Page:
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Facebook Fair Housing Updates - July 2019

July 29, 2019

The Cambridge Analytica scandal, lawsuits around privacy and compliance, countless testimonies in court, the restructuring of top board members, and a $5 billion fine—all leading to a slippery slope of significant changes for advertisers. You guessed it…we're talking Facebook.

As you may remember, the Federal Housing Department slapped Facebook with a discrimination lawsuit back in March—just one of the many problems plaguing the social networking giant over the past few months. HUD’s claim was that that Facebook was in violation of the 1968 Fair Housing Act.

Their reasoning?

Facebook allowed advertisers to target and exclude certain demographics from viewing housing advertisements based on age, gender, location and other factors baked into their advanced algorithms.

In response to these concerns, Facebook removed 5,000 specific targeting options and expanded advertiser education to prevent misuse of their ad platform. A Facebook representative noted that “While these options have been used in legitimate ways to reach people interested in a certain product or service, we think minimizing the risk of abuse is more important.”

To avoid future allegations, Facebook took their platform modifications a step further, recently announcing that they would be rolling out additional changes to ad targeting for housing, employment, and credit vendors.

 Ding, ding, ding…that's us. And as of July 24th, those changes are here.

So, what does all of this really mean? A lot of strategic changes lie ahead for apartment marketers.

Here are our main takeaways from the latest updates to Facebook’s ad targeting:

  • Age – Regardless of whether you're marketing for student housing, senior living, or traditional multifamily, all advertisers must include ages 18-65+ in their audience targeting.

  • Gender - Marketers can no longer target one gender or the other; both genders must always be included in ad targeting.

  • Zip Code - Zip code targeting has been removed, as it excludes certain demographics from viewing ads and therefore has been deemed unacceptable under the Fair Housing Act.

  • Look-a-like Audiences - Look-a-like audiences identify prospects that are similar to your most valued customers by finding users in analogous demographic data sets. By default, this type of audience excludes certain demographics and can no longer be used for targeting.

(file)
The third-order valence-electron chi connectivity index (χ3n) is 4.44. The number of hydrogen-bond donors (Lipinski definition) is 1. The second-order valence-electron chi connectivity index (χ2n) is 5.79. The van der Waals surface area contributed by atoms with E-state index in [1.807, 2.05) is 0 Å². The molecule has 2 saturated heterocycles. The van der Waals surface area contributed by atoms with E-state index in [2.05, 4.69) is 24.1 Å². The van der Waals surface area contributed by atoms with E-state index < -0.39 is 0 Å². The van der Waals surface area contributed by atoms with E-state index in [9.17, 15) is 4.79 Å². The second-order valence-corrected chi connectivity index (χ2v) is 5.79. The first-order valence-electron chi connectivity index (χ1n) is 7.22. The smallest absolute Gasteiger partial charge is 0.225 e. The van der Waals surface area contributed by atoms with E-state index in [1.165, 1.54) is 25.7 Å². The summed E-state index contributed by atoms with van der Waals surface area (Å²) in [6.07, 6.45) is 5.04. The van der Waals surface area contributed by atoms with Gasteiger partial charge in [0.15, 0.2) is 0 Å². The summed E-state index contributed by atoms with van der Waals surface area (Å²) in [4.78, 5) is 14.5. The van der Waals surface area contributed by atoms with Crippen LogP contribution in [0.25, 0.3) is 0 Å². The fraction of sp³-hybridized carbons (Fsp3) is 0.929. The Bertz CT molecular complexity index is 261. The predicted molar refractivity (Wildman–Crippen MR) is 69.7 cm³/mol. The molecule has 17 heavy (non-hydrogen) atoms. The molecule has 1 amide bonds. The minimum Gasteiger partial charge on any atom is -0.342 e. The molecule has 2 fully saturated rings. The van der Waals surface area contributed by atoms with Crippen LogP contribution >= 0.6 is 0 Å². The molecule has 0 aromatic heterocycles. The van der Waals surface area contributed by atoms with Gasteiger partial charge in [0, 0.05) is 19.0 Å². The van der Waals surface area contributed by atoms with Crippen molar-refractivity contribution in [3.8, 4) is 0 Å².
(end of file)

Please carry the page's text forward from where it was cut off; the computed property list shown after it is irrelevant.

Although these changes will alter paid social performance, we at Digible believe they also provide an opportunity to apply a more creative approach to our Facebook marketing strategy. Here are a few of our recommendations for ways to keep users engaged, despite limited targeting capabilities.

  • Location - An alternative to zip code targeting is radius targeting. Facebook will still allow users to target a minimum 15-mile radius around a specific address, city, or dropped pin location. At Digible, we utilize radius targeting in our other media campaigns such as Paid Search, Display, and Geofencing. With proven success using this tactic, we are confident that this strategy will work for Facebook as well.

  • Detailed Interests - Although targeting is more limited than ever before, you can still implement certain interest-based targeting options. For example, we target users that show interest in apartments through their behaviors on the platform—posts they've liked, pages they've interacted with, and even other advertisements they've engaged with in their Newsfeed.

  • Audiences - A creative way to target apartment seekers is through targeting those who've shown interest in ILS sites like Zillow, Apartments.com, or Apartment Guide. Engaged users in these categories are (presumably) qualified individuals searching for apartments in their region.

  • Ad Copy – Specific ad copy features will help to narrow qualified audiences and engage target demographics.

    • Location Callout: With the help of property management companies, we can identify neighborhood hot spots, local hangouts, and other features that will help isolate the location of the building. This tactic can also help pinpoint users that are likely to rent an apartment in that specific area.

    • Price Point: We can include price points as main callouts in our ad headlines. By incorporating price into our ads, we can help narrow down users that may or may not be interested based on monthly rental costs. 

    • Amenities: Renters are often looking for very specific amenities—perhaps a pet-friendly apartment with a swimming pool and a detached garage. We suggest incorporating these elements into your ad copy to generate qualified leads and more engaged users.

  • Special Ad Audiences - This is a new type of audience that will replace look-a-like audiences for special ad categories. Special Ad audiences use internet behavior and interest categories to build demographic sets that are similar to your most valued customers.

  • Creative - Each audience interacts differently with any given creative. We implement as many as five variations of creative per ad group and run 3-4 week tests to determine which creative aligns best with each audience. Ideally, these 5 creatives are uniquely different from one another. This way we can narrow down which creative pairs best with each audience.

Although the July 24th Facebook changes will likely alter ad performance, we believe that using the above tactics to creatively combat these modifications will keep users engaged and ready to move from leads to leasers.

Let us know if you’d like to talk about these changes over a cup o’ joe. First cup is on us.

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